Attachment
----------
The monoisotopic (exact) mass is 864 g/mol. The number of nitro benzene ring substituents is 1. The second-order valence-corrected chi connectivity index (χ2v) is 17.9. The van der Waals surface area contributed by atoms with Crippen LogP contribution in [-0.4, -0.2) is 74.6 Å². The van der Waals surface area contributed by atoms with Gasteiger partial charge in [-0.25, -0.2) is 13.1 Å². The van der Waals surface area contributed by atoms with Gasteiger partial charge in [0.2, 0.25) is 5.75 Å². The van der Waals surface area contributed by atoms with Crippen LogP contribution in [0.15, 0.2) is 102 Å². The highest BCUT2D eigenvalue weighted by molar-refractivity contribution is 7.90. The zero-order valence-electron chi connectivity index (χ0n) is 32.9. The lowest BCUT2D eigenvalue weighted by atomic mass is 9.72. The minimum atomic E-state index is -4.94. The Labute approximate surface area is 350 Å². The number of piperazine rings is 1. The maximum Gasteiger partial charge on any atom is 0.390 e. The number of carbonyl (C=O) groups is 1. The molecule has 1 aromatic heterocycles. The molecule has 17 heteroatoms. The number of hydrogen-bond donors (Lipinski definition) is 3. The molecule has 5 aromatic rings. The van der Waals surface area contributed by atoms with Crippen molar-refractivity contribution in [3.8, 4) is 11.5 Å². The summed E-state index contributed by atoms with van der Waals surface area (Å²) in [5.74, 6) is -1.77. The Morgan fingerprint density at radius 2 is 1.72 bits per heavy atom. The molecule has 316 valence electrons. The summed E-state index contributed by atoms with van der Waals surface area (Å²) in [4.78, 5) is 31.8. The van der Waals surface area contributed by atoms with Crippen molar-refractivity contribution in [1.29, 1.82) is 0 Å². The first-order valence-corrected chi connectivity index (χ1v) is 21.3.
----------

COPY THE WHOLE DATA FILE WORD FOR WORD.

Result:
The monoisotopic (exact) mass is 864 g/mol. The number of nitro benzene ring substituents is 1. The second-order valence-corrected chi connectivity index (χ2v) is 17.9. The van der Waals surface area contributed by atoms with Crippen LogP contribution in [-0.4, -0.2) is 74.6 Å². The van der Waals surface area contributed by atoms with Gasteiger partial charge in [-0.25, -0.2) is 13.1 Å². The van der Waals surface area contributed by atoms with Gasteiger partial charge in [0.2, 0.25) is 5.75 Å². The van der Waals surface area contributed by atoms with Crippen LogP contribution in [0.15, 0.2) is 102 Å². The highest BCUT2D eigenvalue weighted by molar-refractivity contribution is 7.90. The zero-order valence-electron chi connectivity index (χ0n) is 32.9. The lowest BCUT2D eigenvalue weighted by atomic mass is 9.72. The minimum atomic E-state index is -4.94. The Labute approximate surface area is 350 Å². The number of piperazine rings is 1. The maximum Gasteiger partial charge on any atom is 0.390 e. The number of carbonyl (C=O) groups is 1. The molecule has 1 aromatic heterocycles. The molecule has 17 heteroatoms. The number of hydrogen-bond donors (Lipinski definition) is 3. The molecule has 5 aromatic rings. The van der Waals surface area contributed by atoms with Crippen molar-refractivity contribution in [3.8, 4) is 11.5 Å². The summed E-state index contributed by atoms with van der Waals surface area (Å²) in [5.74, 6) is -1.77. The Morgan fingerprint density at radius 2 is 1.72 bits per heavy atom. The molecule has 316 valence electrons. The summed E-state index contributed by atoms with van der Waals surface area (Å²) in [4.78, 5) is 31.8. The van der Waals surface area contributed by atoms with Crippen molar-refractivity contribution in [1.29, 1.82) is 0 Å². The first-order valence-corrected chi connectivity index (χ1v) is 21.3.